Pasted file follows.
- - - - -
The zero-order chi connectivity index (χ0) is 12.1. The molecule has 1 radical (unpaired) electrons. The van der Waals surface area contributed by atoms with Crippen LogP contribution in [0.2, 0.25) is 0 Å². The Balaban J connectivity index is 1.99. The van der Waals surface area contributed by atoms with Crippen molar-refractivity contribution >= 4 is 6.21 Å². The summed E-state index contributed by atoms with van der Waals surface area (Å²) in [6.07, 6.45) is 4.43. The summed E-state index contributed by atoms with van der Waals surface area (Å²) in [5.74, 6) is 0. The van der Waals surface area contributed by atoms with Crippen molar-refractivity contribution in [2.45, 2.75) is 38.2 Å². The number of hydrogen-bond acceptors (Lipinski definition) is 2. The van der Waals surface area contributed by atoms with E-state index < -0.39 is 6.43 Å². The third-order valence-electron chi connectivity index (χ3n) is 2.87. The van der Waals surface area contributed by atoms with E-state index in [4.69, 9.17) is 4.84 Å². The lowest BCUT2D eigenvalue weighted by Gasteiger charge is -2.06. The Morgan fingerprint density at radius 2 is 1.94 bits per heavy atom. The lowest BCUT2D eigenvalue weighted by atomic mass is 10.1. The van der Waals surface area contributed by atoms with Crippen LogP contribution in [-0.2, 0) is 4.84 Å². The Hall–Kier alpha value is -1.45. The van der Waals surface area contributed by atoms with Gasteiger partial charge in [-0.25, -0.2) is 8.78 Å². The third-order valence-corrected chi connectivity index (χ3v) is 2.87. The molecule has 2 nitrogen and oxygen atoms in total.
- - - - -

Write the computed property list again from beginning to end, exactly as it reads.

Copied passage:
The zero-order chi connectivity index (χ0) is 12.1. The molecule has 1 radical (unpaired) electrons. The van der Waals surface area contributed by atoms with Crippen LogP contribution in [0.2, 0.25) is 0 Å². The Balaban J connectivity index is 1.99. The van der Waals surface area contributed by atoms with Crippen molar-refractivity contribution >= 4 is 6.21 Å². The summed E-state index contributed by atoms with van der Waals surface area (Å²) in [6.07, 6.45) is 4.43. The summed E-state index contributed by atoms with van der Waals surface area (Å²) in [5.74, 6) is 0. The van der Waals surface area contributed by atoms with Crippen molar-refractivity contribution in [2.45, 2.75) is 38.2 Å². The number of hydrogen-bond acceptors (Lipinski definition) is 2. The van der Waals surface area contributed by atoms with E-state index < -0.39 is 6.43 Å². The third-order valence-electron chi connectivity index (χ3n) is 2.87. The van der Waals surface area contributed by atoms with E-state index in [4.69, 9.17) is 4.84 Å². The lowest BCUT2D eigenvalue weighted by Gasteiger charge is -2.06. The Morgan fingerprint density at radius 2 is 1.94 bits per heavy atom. The lowest BCUT2D eigenvalue weighted by atomic mass is 10.1. The van der Waals surface area contributed by atoms with Crippen LogP contribution in [-0.2, 0) is 4.84 Å². The Hall–Kier alpha value is -1.45. The van der Waals surface area contributed by atoms with Gasteiger partial charge in [-0.25, -0.2) is 8.78 Å². The third-order valence-corrected chi connectivity index (χ3v) is 2.87. The molecule has 2 nitrogen and oxygen atoms in total.